This topic contains 8 replies, has 5 voices, and was last updated by Martin Wittig 10 years ago.
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December 20, 2012 5:14pm #24
Just asking for a critique!! :)
The Violin Man is the most recent! And the images have been edited in photoshop so the lines show up because when I took the pictures they came out to light...so the lines have been darkened via Photoshop!!! :)January 3, 2013 7:35pm #808
The good - solid work, anatomy sizing feels pretty decent. Im assuming that these are from the photo references. Good work on the textures used. Decently defined hands (#2)
Areas you can improve
Try and draw towards the center of the page, so that the drawings are not cut off (ref 1, and 2) always keep that area around the drawing for expansion.
Go easy on the shading, keep it at a lower value as compared to the outlines. Shading helps define the shape of the muscle with the value of light.
Would like to see more faces
Ignore shadows (like the shadow of the feet in #4)
the more you practice, the lesser short strokes you'd use. This helps keep the outlines finer, cleaner and have a consistent thickness
Lucky-o-besto to you, Mondoman!1January 4, 2013 8:32pm #811
I must admit the arms on the lady in drawing #2 look quite manly. I would try and tone that down.
Also the proportions on the legs of the final drawing are a bit off on the legs, calves, and feet. Otherwise, your drawings give great basic shape.
I would most recommend working on proportions. Have you done any gesture drawing? That seems to be helping me.1January 6, 2013 1:37am #813
Thankz for the advice....i actually have done a lot of gesture drawing but i never cared to learn proportions...ive always found that boring...even though I know I need to learn it! :(January 6, 2013 6:24am #815
Even though you find proportions "boring" if you intend to do art as a profession, or just some work for other people...they will probably not share your view when they see a portrait with mis-aligned eyes, or something non-visually appealing. Proportions make or break a drawing or painting...fact. So, if I were you, I would consider practicing them regardless of how you feel about them. They are foundational, just like practicing boring scales on a musical instrument. Still necessary.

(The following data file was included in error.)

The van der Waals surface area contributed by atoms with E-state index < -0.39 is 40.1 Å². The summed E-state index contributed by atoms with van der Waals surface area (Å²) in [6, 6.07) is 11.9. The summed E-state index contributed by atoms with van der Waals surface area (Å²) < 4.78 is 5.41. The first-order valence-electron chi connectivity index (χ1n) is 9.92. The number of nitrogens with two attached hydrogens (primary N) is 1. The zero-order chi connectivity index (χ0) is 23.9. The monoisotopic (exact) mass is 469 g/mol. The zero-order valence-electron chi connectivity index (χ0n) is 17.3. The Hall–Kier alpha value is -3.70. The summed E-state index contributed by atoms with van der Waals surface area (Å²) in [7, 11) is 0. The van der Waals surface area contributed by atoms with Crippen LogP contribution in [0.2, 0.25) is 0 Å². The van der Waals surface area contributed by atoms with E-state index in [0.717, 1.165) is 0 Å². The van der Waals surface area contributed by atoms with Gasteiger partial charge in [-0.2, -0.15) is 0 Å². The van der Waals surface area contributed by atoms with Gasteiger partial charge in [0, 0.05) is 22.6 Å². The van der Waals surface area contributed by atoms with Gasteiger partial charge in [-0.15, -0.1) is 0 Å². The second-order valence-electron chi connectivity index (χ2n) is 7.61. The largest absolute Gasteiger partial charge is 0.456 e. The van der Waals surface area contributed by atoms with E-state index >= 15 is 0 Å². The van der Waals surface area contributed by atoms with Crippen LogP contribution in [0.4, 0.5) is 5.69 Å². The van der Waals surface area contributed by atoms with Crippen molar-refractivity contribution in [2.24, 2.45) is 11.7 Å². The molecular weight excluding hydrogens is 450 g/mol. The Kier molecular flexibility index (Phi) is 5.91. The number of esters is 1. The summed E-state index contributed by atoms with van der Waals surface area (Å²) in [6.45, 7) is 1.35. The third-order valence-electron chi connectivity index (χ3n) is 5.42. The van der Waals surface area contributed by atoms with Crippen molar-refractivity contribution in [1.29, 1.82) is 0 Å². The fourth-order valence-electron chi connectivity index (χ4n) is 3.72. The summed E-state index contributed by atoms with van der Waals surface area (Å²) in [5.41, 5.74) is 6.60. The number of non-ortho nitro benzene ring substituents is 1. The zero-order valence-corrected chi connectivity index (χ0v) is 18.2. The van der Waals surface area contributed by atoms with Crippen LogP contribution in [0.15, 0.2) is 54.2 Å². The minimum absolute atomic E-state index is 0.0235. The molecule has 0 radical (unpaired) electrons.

Also, using a different line weight can add a lot of flair to an otherwise bland drawing.1January 19, 2013 11:51am #821
Hi. Here's my 2 cents worth. I think that you did a good job overall. For me, The most important aspect of any life drawing is Gesture First, then forms/ anatomy and lastly details. I believe that approaching any kind of drawing with that set of priorities will lead to greater success when drawing. Anatomy is important, but so is the gesture. Without that foundation, and without any feeling of life in the drawing, you are basically left with a stiff diagram of muscles etc. I did a sketch over yours, I hope that you don't mind, and while I didn't have the model to look at, I hinted at some landmarks and tilting of the shoulders to hips etc, that should be taken into consideration when your sketching. These are just my opinions of course, and it is based on my own education. I hope it helps?? Good luck!1January 19, 2013 1:06pm #822
Thanks a lot for the advice!!...i like the drawing you did.. I've never had anyone do that...so it was interesting to see...some of these drawings were drawn using the figure drawing tool on this website a few others where just randomly found on a flicker app on my iPad!! :)
more specifically all the pictures except for the top 2 where drawn using the figure drawing tool!!January 19, 2013 1:58pm #823
No Problem! I'm glad that it helped! Its great that you continue practicing! Good or bad drawings, it really doesn't matter as much as you keep at it. The worst thing you can do is feel defeated. Just keep pushing yourself!!!1